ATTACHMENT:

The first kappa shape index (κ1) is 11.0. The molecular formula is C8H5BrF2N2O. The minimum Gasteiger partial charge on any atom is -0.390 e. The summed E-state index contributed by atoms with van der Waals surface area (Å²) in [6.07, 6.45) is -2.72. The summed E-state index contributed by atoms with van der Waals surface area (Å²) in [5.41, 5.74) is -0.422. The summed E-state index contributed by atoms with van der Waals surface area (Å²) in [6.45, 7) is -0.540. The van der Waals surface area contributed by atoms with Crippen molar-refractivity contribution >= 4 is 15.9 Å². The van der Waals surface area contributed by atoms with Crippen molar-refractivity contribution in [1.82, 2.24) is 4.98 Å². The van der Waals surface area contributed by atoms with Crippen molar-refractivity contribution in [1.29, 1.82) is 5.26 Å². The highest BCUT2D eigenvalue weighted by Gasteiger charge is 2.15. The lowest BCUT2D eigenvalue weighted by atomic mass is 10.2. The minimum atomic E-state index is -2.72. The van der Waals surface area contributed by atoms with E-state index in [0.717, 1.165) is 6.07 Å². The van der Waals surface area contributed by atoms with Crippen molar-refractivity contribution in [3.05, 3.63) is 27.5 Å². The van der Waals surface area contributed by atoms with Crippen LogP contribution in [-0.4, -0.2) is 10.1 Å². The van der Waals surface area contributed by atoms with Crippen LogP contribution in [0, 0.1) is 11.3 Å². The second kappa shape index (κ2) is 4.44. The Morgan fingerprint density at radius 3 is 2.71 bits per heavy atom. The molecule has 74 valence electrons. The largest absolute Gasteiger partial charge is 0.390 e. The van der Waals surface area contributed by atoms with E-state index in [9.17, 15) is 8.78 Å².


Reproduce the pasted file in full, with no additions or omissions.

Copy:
The first kappa shape index (κ1) is 11.0. The molecular formula is C8H5BrF2N2O. The minimum Gasteiger partial charge on any atom is -0.390 e. The summed E-state index contributed by atoms with van der Waals surface area (Å²) in [6.07, 6.45) is -2.72. The summed E-state index contributed by atoms with van der Waals surface area (Å²) in [5.41, 5.74) is -0.422. The summed E-state index contributed by atoms with van der Waals surface area (Å²) in [6.45, 7) is -0.540. The van der Waals surface area contributed by atoms with Crippen molar-refractivity contribution >= 4 is 15.9 Å². The van der Waals surface area contributed by atoms with Crippen molar-refractivity contribution in [1.82, 2.24) is 4.98 Å². The van der Waals surface area contributed by atoms with Crippen molar-refractivity contribution in [1.29, 1.82) is 5.26 Å². The highest BCUT2D eigenvalue weighted by Gasteiger charge is 2.15. The lowest BCUT2D eigenvalue weighted by atomic mass is 10.2. The minimum atomic E-state index is -2.72. The van der Waals surface area contributed by atoms with E-state index in [0.717, 1.165) is 6.07 Å². The van der Waals surface area contributed by atoms with Crippen molar-refractivity contribution in [3.05, 3.63) is 27.5 Å². The van der Waals surface area contributed by atoms with Crippen LogP contribution in [-0.4, -0.2) is 10.1 Å². The van der Waals surface area contributed by atoms with Crippen LogP contribution in [0, 0.1) is 11.3 Å². The second kappa shape index (κ2) is 4.44. The Morgan fingerprint density at radius 3 is 2.71 bits per heavy atom. The molecule has 74 valence electrons. The largest absolute Gasteiger partial charge is 0.390 e. The van der Waals surface area contributed by atoms with E-state index in [9.17, 15) is 8.78 Å².